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What are the benefits of gratitude?

Edward Phillips
Physical Therapy
Gratitude is strongly and consistently associated with greater happiness in positive psychology research. All of us have much to be thankful for—a sunny day, a loving partner, a full belly, a joyful moment shared with a friend, or even light traffic on the way to work. Shining a spotlight on goodness in your life allows you to truly relish positive experiences. As you do, you may recognize that the wellspring of this goodness lies beyond you. Such feelings connect us to something larger than our individual experiences—whether to other people, nature, or a higher power.
Alice Domar
Psychology
Gratitude is a powerful emotion that can have a compelling impact on your health. When you start noting what you’re grateful for -- not only the big things, but the small, everyday blessings as well -- you’re likely to feel happier, less depressed, and less anxious.

Robert A. Emmons, a researcher at the University of California, Davis, has conducted extensive research on gratitude. In his studies, he and his colleagues have asked participants to keep daily or weekly gratitude journals. (Control subjects did not.) He has found that those who keep gratitude journals:
  • Exercised more regularly, reported fewer physical symptoms, felt better about their lives as a whole, and were more optimistic about the upcoming week.
  • Were more likely to have made progress toward personal goals.
  • Reported higher levels of the positive states of alertness, enthusiasm, determination, attentiveness, and energy.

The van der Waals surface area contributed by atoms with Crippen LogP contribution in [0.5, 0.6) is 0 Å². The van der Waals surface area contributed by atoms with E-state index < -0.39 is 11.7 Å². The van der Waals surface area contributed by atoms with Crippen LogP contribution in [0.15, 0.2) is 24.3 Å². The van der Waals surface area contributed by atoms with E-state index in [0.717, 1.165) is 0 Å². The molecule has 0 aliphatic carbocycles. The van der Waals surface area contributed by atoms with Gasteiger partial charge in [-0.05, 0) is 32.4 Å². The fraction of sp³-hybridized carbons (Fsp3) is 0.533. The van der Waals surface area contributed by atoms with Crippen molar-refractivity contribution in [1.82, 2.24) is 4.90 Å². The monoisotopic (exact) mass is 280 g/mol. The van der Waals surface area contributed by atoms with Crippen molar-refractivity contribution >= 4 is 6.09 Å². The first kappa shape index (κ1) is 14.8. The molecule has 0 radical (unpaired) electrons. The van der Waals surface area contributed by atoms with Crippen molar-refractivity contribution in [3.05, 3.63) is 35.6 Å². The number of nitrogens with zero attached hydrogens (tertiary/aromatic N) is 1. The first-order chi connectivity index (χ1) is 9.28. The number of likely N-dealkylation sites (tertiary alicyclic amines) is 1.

Practicing active gratitude helps you see how full your life is, and it allows you to put negative experiences into perspective.
Be Happy Without Being Perfect: How to Worry Less and Enjoy Life More

More About this Book

Be Happy Without Being Perfect: How to Worry Less and Enjoy Life More

Do you have trouble going to bed at night when there’s a mess in the kitchen? Do you think you would be happier if only you could lose weight, be a better parent, work smarter, reduce stress,...
Dr. Kathleen Hall
Preventive Medicine
It is physiologically impossible to be grateful and experience stress at the same time. Research shows grateful individuals report having more energy and less physical complaints than their non-grateful counterparts. Studies tell us daily gratitude exercises resulted in higher levels of alertness, enthusiasm, determination, optimism, and happiness.
A Life in Balance: Nourishing the Four Roots of True Happiness

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A Life in Balance: Nourishing the Four Roots of True Happiness

Nautilus Book Awards Winners for 2007 (category: Self-Help/Psychology/ Personal Growth) "Like many people, Kathleen Hall found that despite great success and material wealth, she had yet to identify...

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Important: This content reflects information from various individuals and organizations and may offer alternative or opposing points of view. It should not be used for medical advice, diagnosis or treatment. As always, you should consult with your healthcare provider about your specific health needs.